The Douglas Boulevard Christian Church in Louisville has voted to stop performing legal marriages in light of Kentucky’s constitutional amendment outlawing same-sex marriages. As Peter Smith of The Courier-Journal [Louisville] reported:

Douglass Boulevard Christian Church made the unanimous vote Sunday [April 7, 2011]. The Rev. Derek Penwell, senior minister of the church, said it’s unjust that heterosexual but not homosexual couples can benefit from marital rights involving inheritance, adoption, hospital visits and filing joint tax returns, saving thousands in annual taxes. Our congregation believes it is unfair to provide different services and benefits to heterosexual couples than we can provide to gay and lesbian couples,” said a church associate minister, the Rev. Ryan Kemp-Pappan.

This argument has been encountered elsewhere, but Douglas Boulevard Christian Church, affiliated with the Disciples of Christ, now becomes one of the first congregations in Kentucky to take such a step.

The news article also reports that the church now draws about 80-120 worshipers weekly. In 2008, it declared itself an “open and affirming” congregation, accepting persons without regard to sexual orientation.

According to the report, “The church plans to continue offering religious marriage ceremonies for gay and straight couples, but the latter will need to get a separate ceremony through a justice of the peace to get legal recognition.”

The Christian Church of Kentucky, which numbers about 35,000 members, does not ordain non-celibate homosexuals, but the national denomination has no policy on ministers performing same-sex unions.

One key fact from the article in The Courier-Journal: The church hosts about eight to ten weddings per year, “most of them involving nonmembers.”

For many years, I have driven by this church in its present location. The congregation was once much larger, with many families attending. This article indicates that the congregation has followed the trajectory of liberal Protestantism right down to the dwindling numbers of both worshipers and weddings from within the congregation.

In the news article, no theological argument is offered — only a protest of the denial of same-sex marriage in Kentucky. Nevertheless, on the church’s Web page, Senior Minister Derek Penwell offered his account of how he changed his mind on homosexuality and same-sex marriage.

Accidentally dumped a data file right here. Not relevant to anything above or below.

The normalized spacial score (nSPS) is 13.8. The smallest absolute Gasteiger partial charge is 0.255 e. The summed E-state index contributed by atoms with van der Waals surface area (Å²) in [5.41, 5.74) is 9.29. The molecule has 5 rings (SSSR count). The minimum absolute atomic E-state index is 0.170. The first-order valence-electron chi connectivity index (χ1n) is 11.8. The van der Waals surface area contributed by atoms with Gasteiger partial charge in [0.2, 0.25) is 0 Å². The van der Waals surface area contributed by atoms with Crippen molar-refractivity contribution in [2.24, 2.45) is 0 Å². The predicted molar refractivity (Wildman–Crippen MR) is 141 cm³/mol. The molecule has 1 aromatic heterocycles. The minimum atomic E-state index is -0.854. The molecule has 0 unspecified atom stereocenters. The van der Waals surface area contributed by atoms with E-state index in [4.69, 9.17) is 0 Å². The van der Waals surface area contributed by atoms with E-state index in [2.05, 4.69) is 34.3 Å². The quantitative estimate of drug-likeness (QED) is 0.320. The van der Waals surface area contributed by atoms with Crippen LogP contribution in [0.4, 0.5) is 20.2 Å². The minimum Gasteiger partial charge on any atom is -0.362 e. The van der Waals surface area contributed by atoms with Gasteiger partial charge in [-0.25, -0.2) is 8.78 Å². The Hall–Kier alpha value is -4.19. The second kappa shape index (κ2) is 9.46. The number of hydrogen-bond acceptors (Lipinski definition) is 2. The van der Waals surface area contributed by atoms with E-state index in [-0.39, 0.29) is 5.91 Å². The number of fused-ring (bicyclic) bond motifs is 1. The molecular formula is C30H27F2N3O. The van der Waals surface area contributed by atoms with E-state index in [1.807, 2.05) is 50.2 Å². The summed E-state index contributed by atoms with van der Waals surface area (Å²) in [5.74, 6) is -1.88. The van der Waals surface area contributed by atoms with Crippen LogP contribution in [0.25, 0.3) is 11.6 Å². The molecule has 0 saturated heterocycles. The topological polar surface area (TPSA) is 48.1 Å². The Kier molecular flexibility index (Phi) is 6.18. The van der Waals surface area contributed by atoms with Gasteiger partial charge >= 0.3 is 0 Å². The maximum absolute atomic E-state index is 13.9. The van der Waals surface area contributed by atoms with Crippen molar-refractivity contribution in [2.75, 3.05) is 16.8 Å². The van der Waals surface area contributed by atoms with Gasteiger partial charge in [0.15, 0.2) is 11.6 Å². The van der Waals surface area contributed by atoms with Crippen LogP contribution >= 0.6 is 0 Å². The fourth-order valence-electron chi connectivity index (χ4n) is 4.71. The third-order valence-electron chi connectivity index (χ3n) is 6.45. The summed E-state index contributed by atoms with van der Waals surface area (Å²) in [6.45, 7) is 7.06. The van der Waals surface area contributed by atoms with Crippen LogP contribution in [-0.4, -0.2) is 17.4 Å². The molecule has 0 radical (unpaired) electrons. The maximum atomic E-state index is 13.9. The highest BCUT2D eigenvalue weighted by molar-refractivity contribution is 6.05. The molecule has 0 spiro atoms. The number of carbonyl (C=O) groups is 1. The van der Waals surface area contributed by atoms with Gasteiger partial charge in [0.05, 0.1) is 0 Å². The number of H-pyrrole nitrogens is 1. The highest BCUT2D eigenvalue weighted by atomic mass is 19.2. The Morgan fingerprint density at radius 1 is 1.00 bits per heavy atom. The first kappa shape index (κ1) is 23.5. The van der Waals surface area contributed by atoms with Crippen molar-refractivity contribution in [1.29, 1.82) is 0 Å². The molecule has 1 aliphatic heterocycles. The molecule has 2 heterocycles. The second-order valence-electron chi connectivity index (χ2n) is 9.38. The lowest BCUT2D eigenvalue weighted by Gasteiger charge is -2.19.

He writes:

But beyond what I take to be the inadequacies of a static view of biblical interpretation that seeks to match the brown shoes of scripture with the often black tuxedos of context, the thing I found most persuasive in changing my theological views of homosexuality was my contact with my brothers and sisters who are gay and lesbian.

To his credit, Rev. Penwell does not deny that the Bible condemns all homosexual behaviors as sin. Instead, he employs a trajectory hermeneutic that argues that new contexts require fundamentally different ways of understanding even what the Bible clearly addresses.

In his words:

In other words, I thought that maybe the Holy Spirit is in the process of revealing to us God’s true vision of the way things ought to be with respect to homosexuality.  If this is the case, then we need not necessarily say that God has changed (though my colleagues who are Process theologians probably wouldn’t object to this description), but that the world has changed sufficiently to be able to receive the fullness of God’s truth on this issue.

So, his argument is that the Holy Spirit may now be “revealing to us God’s true vision of the ways things ought to be with respect to homosexuality” — a vision very different from that actually found in the Bible.

And thus, the fundamental divide over biblical authority and interpretation is laid bare for all to see. The real issue is not same-sex marriage or even sexuality. The fundamental issue is the authority and interpretation of the Bible.